A term used by Marxists to describe literature that accurately depicts and reflects class conflict, that demonstrates the rectitude of the proletarian cause, and that exposes ideological mystification. At its crudest and most propagandistic, Socialist Realism documents bourgeois vices, proletarian virtues, and the glories of the Soviet Union.
Socialist Realism
See Marxist criticism.
Sociological criticism
In contrast to the assumptions of structuralism (a theory that privileges langue, the system, over parole, the speech act), speech act theory holds that the investigation of structure always presupposes something about meanings, language use, and extralinguistic functions.
A theory of language based on J. L. Austin's How to Do Things with Words (second edition, 1975), the major premise of which is that language is as much, if not more, a mode of action as it is a means of conveying information.
Speech act theory
Formalist, structuralist, and semiotic terms used to distinguish the "actual" chronological sequences of events in a work of fiction (story) from the order and manner in which those events are presented to the reader (discourse). (See also Formalism.)
Story / discourse
A theory of literature that focuses on the codes and conventions that undergird all discourse and on the system of language as a functioning totality. This system Ferdinand de Saussure calls langue, "the whole set of linguistic habits which allow an individual to understand and to be understood." Anticausal and antiphilological, structuralism deliberately ignores the historical origins of the various elements of language, the external context of linguistic acts, the agents who use language, and the individual speech acts themselves (parole). Structuralism sees language as a system of differences without any positive terms, embraces the arbitrariness and conventionality of the sign, brackets any consideration of the referent, and generates a vocabulary of oppositions, all of which are more or less synonymous: langue and parole, synchrony and diachrony, system and event, signifier and signified, code and message, metaphor and metonymy, paradigm and syntagm, selection and combination, substitution and context, similarity and contiguity. In each case the first term is privileged.
A mode of analyzing literature that focuses on aspects of form rather than aspects of content and that may be used to determine the distinctive features of a literary work, an author, or a particular literary period. Al the phonological level, such analysis concerns itself with sound patterns, rhyme, meter, assonance, alliteration, euphony, and so forth. At the syntactic level, it concerns itself with sentence structure, grammatical kinds of sentences (simple, compound, complex, compound-complex), rhetorical kinds of sentences (loose, periodic, balanced, antithetical), functional kinds of sentences (statement, question, command, exclamation), sentence length, sentence openers (subject, expletive, coordinating conjunction, adverb word. conjunctive phrase, prepositional phrase, verbal phrase, adjective phrase. absolute phrase, adverb clause, front-shift), means of articulating sentences (coherence devices, transitional expressions), and the like. At the lexical level, it concerns itself with diction (general or specific, abstract or concrete, formal or informal, polysyllabic or monosyllabic, common or technical, referential or emotive, denotative or connotative). At the rhetorical level it concerns itself with iterative imagery and figures of speech (metaphor, metonymy, synecdoche, irony, and personification, among other things). Stylistics often has scientific pretensions and may involve the amassing of reams of quantitative data. (See also Linguistics and literary theory.)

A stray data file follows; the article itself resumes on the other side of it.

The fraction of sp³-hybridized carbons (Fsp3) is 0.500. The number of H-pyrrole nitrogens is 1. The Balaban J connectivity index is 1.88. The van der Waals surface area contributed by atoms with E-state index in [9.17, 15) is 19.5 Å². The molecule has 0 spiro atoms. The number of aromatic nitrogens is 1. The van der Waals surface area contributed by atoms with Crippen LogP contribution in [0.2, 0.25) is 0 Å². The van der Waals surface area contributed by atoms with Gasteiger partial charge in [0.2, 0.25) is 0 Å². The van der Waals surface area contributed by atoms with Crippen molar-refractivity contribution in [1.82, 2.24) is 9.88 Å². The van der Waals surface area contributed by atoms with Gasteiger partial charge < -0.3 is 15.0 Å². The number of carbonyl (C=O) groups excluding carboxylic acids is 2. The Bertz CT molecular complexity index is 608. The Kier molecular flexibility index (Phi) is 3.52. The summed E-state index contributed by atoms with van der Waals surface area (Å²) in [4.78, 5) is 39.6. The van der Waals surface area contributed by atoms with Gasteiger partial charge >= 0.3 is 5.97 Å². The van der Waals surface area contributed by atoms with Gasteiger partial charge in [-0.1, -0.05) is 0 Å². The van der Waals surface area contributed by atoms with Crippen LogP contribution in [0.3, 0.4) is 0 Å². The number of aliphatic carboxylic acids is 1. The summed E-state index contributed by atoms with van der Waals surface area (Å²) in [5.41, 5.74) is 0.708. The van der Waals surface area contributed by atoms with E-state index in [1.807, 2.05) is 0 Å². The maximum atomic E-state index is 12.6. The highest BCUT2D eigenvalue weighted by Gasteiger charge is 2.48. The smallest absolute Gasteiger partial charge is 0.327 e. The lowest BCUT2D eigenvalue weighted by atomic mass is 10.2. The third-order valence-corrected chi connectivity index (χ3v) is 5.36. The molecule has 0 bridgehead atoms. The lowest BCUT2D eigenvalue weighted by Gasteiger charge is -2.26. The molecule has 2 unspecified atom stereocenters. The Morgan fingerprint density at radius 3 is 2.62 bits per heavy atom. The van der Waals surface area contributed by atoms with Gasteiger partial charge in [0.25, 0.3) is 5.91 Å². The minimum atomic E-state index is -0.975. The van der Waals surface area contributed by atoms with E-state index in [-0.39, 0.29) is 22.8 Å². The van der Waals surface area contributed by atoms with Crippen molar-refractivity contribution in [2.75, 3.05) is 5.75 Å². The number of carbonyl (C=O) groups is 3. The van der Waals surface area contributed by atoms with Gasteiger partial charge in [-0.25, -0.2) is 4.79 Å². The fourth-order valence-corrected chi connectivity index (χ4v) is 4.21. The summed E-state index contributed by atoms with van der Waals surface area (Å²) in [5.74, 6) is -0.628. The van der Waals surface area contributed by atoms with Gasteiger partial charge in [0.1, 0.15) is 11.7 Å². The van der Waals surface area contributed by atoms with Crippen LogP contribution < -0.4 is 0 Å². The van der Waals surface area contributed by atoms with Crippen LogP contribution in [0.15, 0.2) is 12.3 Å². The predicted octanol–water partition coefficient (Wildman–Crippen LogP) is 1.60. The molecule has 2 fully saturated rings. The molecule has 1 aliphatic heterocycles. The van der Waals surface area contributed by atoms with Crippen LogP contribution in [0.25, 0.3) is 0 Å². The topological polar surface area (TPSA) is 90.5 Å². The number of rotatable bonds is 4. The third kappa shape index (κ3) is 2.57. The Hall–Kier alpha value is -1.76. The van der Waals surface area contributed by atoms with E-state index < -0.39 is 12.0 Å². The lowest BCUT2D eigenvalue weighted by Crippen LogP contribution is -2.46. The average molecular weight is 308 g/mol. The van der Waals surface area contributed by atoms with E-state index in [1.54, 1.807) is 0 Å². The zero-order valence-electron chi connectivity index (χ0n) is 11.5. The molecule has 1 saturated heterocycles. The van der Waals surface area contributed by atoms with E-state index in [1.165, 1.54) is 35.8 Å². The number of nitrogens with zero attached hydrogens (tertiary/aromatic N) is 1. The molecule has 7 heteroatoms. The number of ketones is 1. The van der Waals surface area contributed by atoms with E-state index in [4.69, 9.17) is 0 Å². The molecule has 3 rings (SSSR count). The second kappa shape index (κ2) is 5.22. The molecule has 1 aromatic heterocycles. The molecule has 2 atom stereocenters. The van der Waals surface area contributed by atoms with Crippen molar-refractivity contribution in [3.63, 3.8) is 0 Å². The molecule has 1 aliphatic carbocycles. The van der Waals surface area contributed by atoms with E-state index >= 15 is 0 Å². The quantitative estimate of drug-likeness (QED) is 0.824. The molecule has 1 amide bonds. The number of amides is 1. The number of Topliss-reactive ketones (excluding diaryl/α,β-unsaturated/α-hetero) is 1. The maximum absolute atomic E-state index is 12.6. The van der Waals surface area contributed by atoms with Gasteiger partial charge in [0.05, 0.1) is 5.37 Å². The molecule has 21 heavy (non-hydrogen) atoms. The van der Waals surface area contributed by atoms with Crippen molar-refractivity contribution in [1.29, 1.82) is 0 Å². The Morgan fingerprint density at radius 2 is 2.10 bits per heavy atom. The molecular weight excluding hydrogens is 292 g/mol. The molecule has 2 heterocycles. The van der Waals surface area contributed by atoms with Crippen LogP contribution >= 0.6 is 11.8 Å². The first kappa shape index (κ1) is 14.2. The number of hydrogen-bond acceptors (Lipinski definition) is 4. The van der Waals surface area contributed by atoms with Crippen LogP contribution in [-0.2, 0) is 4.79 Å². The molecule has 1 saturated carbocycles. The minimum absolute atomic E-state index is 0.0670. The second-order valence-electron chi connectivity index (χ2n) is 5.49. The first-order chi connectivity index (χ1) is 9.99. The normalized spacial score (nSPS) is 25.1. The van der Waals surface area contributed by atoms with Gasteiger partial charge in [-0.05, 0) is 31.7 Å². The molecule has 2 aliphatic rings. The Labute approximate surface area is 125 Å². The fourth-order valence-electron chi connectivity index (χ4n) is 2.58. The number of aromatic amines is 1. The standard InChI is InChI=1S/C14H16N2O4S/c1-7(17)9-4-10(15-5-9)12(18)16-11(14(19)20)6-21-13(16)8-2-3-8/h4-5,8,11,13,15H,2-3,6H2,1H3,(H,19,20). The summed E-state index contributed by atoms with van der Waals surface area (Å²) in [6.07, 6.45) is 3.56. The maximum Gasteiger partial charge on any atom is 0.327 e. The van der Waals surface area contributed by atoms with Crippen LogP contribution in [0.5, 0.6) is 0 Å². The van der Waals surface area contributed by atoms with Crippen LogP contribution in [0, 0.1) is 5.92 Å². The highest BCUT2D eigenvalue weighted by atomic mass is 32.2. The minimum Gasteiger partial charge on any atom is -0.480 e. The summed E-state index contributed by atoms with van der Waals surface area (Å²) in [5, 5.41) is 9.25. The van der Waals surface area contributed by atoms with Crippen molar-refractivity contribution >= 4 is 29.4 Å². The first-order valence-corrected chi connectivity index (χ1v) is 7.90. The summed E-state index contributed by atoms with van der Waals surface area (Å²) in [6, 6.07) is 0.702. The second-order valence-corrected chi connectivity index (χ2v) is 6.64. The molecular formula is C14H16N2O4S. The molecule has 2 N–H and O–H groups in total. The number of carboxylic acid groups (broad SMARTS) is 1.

Term used by Noam Chomsky in his theory of generative-transformational grammar to distinguish the structure of a particular speech act (parole) from the "deep structure" or "base component" of the system of language that generates it. (See also Deep structure, Linguistics and literary theory.)
Surface structure
A revolutionary approach to artistic and literary creation whose emergence as an identifiable movement coincided with the publication of André Breton's Manifest du surréalisme (1924). Influenced by the Symbolism of Charles Baudelaire and Arthur Rimbaud and by the Freudian valorization of the unconscious, Surrealism, like Dada, which immediately preceded it, argues for complete artistic freedom, for the abandonment of all restrictions which might be imposed on the creator of art. The artist should relinquish all conscious control, responding to the irrational urges of the "deep mind," or unconscious. Hence the bizarre, dreamlike, and ni.htmlarish quality of surrealistic writing, which startlingly combines seemingly incompatible elements and violates all traditional artistic, philosophical, and moral norms and canons. As a movement, Surrealism flourished in France, Spain, and Latin America, comprising such artists as Salvador Dalí, Joan Miró, Marcel Duchamp, and Max Ernst. After World War II, it influenced such American writers as Frank O'Hara, Kenneth Koch, John Ashberry, Nathanael West, and Bob Dylan.
A term used by Charles Sanders Peirce to describe the sign proper, wherein the relation between signifier and signified is entirely arbitrary and conventional. Unlike the icon, the symbol bears no natural resemblance to what it signifies, and unlike the index, it has no causal connection with what it signifies. A map of a country is iconic, smoke as the sign of fire is indexical, but the word "map" and the word "smoke" are symbolic. The two words signify because a language user can differentiate them acoustically and conceptually from, say, "mop" and "stoke." Such differentiations are arbitrary and conventional. (See also Semiotics.)